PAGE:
East Los Angeles Library becomes the heart of community

By Jiawei Wang

While most old libraries struggle to attract patrons today, the East Los Angeles Public Library branch has remained the heart of its community.

Even on a Friday afternoon, the East Los Angeles Public Library buzzed with activity: every study room was occupied, students worked on computers and more than a few people were reading actual books.

Behind the books and information services desk, Gaby Buenrostro, a librarian of the branch, said that the library has increasingly become community spaces, where more and more people congregate to use the computer, or students come to ask help for their homework.

The library was established on May 1, 1932, with a small collection of books in the corner of a local store. It was moved to the East Los Angeles Civic Center in 2004. Now the library not only offers expanded services and collections, but also supplies 24 public computers, two early literacy computers, three express computers, as well as free Wi-fi.

Children are using computer in children computer-using area in East Los Angeles Library. Oct 10, 2014.

Tony Gonzalez, 45 years old, is one of the patrons who come to the library to use the computer. Because he doesn't have a computer at home, he comes to the library five times a week, and uses the computer about two hours a day.

"I like to use the computer to research about housing construction," said Gonzalez, "Sometimes the librarian will help me navigate the Internet. They are providing a great service here and it's very helpful."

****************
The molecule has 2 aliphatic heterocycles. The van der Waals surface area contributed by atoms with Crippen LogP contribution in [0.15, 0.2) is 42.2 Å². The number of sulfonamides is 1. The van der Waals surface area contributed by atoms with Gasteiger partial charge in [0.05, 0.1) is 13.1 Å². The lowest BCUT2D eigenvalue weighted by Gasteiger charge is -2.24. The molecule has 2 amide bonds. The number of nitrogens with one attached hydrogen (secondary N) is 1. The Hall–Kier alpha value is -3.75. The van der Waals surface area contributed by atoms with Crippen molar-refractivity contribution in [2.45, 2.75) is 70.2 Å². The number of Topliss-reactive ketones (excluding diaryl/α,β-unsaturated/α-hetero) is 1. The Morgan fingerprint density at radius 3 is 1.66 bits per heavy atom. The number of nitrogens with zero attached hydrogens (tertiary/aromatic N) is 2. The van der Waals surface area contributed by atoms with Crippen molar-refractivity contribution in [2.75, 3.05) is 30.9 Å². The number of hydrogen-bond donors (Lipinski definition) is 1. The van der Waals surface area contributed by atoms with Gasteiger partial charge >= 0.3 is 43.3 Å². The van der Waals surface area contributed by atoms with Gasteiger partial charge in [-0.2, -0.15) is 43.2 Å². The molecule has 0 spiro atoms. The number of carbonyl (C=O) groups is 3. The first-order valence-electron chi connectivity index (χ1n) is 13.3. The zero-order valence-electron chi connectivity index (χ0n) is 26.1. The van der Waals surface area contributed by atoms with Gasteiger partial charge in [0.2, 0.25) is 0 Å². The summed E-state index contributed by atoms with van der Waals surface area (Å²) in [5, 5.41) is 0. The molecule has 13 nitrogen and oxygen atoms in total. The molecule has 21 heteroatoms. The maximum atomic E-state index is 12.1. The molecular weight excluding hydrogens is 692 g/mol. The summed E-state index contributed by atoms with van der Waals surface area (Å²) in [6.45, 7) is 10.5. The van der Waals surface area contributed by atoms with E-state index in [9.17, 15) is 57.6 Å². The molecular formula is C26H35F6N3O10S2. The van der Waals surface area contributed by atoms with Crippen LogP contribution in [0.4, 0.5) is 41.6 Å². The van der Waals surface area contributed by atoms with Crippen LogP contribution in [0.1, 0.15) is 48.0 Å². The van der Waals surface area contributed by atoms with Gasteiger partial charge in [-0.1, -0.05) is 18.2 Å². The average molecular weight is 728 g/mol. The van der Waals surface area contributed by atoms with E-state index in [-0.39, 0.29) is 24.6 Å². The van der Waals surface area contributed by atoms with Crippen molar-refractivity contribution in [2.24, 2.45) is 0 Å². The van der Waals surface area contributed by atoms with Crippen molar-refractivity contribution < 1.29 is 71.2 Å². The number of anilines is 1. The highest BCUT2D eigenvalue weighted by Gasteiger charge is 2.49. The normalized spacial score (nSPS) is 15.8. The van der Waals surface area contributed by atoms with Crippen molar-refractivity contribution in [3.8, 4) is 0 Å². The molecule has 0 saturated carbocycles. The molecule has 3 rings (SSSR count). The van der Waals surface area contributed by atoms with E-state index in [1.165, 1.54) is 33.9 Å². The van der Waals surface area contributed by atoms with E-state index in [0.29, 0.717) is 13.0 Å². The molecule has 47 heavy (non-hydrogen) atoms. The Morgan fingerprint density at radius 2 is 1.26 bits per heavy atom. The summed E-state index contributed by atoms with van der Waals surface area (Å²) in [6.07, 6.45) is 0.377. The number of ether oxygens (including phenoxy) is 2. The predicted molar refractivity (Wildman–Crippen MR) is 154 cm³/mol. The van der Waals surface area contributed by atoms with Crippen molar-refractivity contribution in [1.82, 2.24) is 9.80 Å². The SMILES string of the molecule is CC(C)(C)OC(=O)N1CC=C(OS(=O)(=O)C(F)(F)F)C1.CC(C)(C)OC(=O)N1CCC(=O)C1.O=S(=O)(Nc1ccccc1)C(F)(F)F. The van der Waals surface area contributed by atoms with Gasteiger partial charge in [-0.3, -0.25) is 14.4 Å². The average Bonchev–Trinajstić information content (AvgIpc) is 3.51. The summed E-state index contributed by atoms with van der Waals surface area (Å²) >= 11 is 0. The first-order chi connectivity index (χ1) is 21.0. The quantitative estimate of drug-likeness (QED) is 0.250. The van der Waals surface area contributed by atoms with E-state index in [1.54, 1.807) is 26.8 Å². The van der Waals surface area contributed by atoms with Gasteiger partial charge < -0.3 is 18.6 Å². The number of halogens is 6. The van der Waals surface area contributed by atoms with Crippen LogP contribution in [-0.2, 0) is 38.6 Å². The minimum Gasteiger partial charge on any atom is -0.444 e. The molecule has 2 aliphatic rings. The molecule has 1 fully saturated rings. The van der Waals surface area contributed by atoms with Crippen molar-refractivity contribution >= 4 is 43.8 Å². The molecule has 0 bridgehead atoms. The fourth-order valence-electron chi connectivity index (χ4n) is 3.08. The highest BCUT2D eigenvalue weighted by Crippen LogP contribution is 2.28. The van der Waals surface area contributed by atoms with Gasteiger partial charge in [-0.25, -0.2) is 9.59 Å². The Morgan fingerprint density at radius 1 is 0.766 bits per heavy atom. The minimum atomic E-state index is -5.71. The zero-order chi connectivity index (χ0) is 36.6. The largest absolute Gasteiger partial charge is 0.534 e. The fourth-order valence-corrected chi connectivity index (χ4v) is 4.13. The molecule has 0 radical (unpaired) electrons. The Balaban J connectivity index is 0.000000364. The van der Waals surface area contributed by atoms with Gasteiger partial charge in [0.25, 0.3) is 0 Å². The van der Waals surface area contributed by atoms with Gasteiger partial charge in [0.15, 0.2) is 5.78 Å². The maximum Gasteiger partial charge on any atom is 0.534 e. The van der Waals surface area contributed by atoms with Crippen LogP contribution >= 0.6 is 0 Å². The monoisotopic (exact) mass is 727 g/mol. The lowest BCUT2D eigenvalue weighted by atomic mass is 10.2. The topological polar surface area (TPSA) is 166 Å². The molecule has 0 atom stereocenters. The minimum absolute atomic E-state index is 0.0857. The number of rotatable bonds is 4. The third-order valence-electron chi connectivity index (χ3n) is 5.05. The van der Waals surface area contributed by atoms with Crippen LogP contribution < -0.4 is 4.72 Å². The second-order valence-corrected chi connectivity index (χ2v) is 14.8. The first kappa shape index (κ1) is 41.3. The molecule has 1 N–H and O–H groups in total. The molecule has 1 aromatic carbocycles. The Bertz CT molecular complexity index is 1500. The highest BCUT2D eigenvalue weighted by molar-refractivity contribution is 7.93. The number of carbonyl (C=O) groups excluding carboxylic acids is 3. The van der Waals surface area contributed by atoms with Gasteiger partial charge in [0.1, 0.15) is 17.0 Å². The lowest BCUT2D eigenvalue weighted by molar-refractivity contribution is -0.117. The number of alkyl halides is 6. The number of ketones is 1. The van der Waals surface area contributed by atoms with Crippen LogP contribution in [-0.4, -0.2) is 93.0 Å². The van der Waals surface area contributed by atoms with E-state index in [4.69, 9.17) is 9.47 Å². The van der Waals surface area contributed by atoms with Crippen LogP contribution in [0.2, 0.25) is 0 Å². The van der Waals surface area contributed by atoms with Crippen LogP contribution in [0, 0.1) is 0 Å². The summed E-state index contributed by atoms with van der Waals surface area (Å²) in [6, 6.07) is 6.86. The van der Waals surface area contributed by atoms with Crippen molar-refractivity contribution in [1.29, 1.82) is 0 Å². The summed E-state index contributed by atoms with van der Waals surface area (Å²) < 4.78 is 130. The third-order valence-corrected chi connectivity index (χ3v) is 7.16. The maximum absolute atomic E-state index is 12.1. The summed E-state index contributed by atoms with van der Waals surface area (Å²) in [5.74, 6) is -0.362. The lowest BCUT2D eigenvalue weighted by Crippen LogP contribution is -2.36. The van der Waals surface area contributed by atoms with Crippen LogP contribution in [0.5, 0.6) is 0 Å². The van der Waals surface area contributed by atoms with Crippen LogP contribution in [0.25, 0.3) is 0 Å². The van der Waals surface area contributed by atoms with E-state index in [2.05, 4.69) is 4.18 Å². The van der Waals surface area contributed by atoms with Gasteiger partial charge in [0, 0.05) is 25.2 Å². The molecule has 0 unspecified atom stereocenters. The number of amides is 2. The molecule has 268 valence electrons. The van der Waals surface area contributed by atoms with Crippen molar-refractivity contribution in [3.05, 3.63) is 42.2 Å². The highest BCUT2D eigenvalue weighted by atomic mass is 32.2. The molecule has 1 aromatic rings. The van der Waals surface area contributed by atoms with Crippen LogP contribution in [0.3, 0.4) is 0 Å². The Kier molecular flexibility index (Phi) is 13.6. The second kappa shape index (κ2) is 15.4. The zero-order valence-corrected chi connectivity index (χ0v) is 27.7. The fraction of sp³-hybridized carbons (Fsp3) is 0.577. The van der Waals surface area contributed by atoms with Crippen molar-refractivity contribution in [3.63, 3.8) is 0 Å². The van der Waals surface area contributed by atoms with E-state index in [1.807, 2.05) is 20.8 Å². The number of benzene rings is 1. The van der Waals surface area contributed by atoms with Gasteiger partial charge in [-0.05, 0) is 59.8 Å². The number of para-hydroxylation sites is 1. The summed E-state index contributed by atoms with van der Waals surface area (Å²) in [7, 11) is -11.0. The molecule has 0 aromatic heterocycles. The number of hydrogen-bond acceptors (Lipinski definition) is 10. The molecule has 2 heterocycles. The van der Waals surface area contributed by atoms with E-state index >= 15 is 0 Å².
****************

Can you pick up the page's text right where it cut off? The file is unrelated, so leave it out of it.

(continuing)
Library usage has increased across the country, said Buenrostro. This is because libraries have increased the availability of technology and other benefits to the community, including live homework help, free workshops and a family-friendly environment.

Family area in East Los Angeles Library provides a place for family members to hang out. Oct 10, 2014.

The architecture of the East Los Angeles Public Library was also carefully designed to appeal to the outside community. The building uses glass walls to attract onlookers, provides comfortable seating, and allows food and drink. The pavement at the entrances wall and the lobby wall designs also adopt a Mayan theme, reflecting the astronomical pattern in the Mayan Culture and Art.

David Rodriguez, a web designer working in east LA, came to the library to work on his project.

"I don't use computers in the library or read books here. I only work on my own laptop," said Rodriguez. "I like the environment here, because everyone around me is reading. I'm more productive when I work here."

The library also provides mini-conference rooms that offer private, quiet spaces, and are frequently reserved by teenagers needing space to collaborate over group projects.

Jacqueline Cano, a senior of Monterey Senior High School, likes to come to the library to work on homework and group projects after school.

"I can get very distracted at home because the TV is very loud and my brothers run around, but here I can even have a whole study room to myself or with my friends," Cano said.

Jacqueline Cano uses the mini-conference room studying SAT with her classmates. Oct 10, 2014.

The library also offers book discussion sessions, parent and child workshops, film screenings and discussions, and even basic Word2010 trainings.

Some other libraries around the country offer even more creative programs for patrons. The Lopez Island Library in Washington State offers musical instruments for checkout. In upstate New York, the Library Farm in Cicero lends out plots of land on which patrons can learn organic growing practices.

"The library is a third space, besides home, work or school, where you come because it is the center of the community," Buenrostro said. "There is no replacement for the public library in its value to society."

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